Solving relationship problems -Attribution Bias
Attribution theory and relationships
Solving Relationship Problems. Who is to blame?
Social Psychologists refer to attribution as "the process by which we observe others behaviour and then infer the causes behind it in a relatively systematic way." The cues that we observe are both verbal and non-verbal with the latter often being more important. It is how we make sense of our world. “I am what I think” the famous statement goes. I decide who I am because of the messages that I receive from my world. If someone smiles at me I receive a different message than if that same person frowns at me. We are selective in which messages we take note of and in so doing we protect our feeling about ourselves. If I behave in a certain way and I receive positive messages I increase those behaviors in order to receive more of those messages.
Attribution bias occurs when I ascribe to other people negative motives for their behavior while my negative actions are the result of conditions outside my control. So the couple in a conflict marriage situation will feel that if only their partner will change their negative behavior everything will get better. "It is because of his/her emotional problems that we are so unhappy." My situation that I find myself in is not my fault but the result of factors beyond my control. In this way I make sense of my world and protect my self image (ego).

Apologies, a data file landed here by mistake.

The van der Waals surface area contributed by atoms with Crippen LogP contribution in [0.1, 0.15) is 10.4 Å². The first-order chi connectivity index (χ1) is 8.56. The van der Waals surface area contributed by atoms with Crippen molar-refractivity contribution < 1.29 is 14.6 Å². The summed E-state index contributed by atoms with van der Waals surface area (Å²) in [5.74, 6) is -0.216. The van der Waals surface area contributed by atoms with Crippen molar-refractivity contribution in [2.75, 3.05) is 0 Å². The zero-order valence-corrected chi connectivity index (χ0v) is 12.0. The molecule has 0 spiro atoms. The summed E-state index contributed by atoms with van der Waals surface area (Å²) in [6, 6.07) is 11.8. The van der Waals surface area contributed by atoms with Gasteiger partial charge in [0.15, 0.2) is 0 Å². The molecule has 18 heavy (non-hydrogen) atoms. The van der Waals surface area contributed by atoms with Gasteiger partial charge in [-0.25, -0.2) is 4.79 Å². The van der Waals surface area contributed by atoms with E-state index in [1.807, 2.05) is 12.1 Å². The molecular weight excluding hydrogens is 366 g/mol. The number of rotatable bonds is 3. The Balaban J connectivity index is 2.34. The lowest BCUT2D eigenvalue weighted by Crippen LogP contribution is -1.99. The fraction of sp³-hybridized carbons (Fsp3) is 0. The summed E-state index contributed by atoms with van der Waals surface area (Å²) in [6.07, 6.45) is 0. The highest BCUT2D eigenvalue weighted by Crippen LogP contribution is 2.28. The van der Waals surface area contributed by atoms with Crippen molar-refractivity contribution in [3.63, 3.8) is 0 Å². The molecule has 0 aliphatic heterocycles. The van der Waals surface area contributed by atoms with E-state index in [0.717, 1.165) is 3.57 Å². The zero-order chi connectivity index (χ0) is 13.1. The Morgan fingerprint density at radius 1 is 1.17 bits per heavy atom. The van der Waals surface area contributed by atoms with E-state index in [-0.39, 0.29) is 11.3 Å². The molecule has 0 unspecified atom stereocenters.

So the conflict continues and so I am not at fault. “If only he/she will change” puts one into a lose/lose situation because thing are probably not going to change in the way that we would like them to.
Because of this a different mindset has to be developed. I am responsible for my own behavior. How I behave is not dependent on the circumstances that I find myself in but will change my situation. If my behavior is based on a knee jerk response to what happens around me I am in trouble. If I can avoid any negative behavior that hurts others and therefore ultimately myself, then my world will become a better place.
Changing my world has to start with the only person I really have control over and that is me. In counseling we call this 'the change first' principle. But it is so difficult to accept responsibility for my situation. It is much easier to blame the situation on someone else or the circumstances that I find myself in. Sometimes the only way to cope is to run away, but this is usually not the best option.